Socrates, snub-nosed, wall-eyed, paunchy, squat,
stood before his accusers and confessed
to being a gift from god—a gadfly, a pest
sent to save the city from moral rot
by stinging it out of its torpor. He was not
believed. The Athenians could not think themselves blessed
to be bitten by philosophy. Unimpressed,
they silenced their gadfly with a judicial swat.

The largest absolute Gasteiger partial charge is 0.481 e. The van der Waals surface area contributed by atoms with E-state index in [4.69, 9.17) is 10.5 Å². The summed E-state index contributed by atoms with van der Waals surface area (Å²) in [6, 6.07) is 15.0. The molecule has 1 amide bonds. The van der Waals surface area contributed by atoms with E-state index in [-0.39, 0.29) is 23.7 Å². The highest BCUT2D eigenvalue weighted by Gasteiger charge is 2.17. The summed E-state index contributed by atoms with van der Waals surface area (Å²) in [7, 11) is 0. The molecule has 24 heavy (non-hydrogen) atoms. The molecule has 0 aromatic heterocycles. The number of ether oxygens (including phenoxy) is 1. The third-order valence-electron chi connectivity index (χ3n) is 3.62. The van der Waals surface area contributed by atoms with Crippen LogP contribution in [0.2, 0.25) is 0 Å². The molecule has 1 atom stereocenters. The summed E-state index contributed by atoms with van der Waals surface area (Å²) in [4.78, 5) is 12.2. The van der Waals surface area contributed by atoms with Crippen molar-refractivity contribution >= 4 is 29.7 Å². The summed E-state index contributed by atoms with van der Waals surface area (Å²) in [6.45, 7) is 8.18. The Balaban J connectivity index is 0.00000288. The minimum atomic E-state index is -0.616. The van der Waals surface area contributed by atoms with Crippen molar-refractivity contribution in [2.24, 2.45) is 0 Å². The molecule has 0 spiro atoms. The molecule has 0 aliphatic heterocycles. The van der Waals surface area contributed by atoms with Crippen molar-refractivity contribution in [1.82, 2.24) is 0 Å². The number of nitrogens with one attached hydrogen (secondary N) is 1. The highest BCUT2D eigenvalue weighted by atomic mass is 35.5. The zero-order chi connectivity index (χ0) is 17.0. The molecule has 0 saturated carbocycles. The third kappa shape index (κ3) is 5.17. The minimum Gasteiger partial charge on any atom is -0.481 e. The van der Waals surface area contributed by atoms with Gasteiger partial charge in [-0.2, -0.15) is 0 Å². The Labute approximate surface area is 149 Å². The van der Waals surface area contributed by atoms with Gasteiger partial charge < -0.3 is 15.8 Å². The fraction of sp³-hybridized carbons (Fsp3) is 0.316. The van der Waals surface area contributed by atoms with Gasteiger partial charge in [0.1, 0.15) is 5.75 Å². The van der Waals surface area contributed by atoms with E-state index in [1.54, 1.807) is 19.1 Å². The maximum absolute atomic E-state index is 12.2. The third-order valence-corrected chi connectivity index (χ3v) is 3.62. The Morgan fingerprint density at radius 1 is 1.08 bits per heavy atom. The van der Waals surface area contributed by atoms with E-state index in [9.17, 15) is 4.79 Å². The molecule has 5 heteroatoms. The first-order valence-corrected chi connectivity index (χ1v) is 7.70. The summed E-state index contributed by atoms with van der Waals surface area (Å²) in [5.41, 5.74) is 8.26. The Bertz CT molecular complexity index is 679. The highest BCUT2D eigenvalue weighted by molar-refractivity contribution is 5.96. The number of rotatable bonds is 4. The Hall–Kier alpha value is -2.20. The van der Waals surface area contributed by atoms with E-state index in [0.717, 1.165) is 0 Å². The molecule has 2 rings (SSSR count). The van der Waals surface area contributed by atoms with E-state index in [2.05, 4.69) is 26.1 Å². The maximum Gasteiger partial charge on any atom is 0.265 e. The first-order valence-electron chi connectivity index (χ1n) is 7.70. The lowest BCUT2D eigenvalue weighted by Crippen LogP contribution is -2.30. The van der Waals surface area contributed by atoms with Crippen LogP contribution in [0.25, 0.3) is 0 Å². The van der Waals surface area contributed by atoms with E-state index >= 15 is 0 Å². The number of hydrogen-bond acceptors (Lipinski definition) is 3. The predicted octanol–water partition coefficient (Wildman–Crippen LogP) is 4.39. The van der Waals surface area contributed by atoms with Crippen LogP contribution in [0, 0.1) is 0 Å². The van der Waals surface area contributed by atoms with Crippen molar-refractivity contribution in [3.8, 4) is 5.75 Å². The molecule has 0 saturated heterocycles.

Today, we keep our would-be pests inside
a jar, contentedly droning away from the world.
But should one ever get free and buzz about seeking
to sink a sharp question into society’s hide,
then the nation yelps, newspapers are furled,
and packs of good citizens clamber up flailing and shrieking.
by Emrys Westacott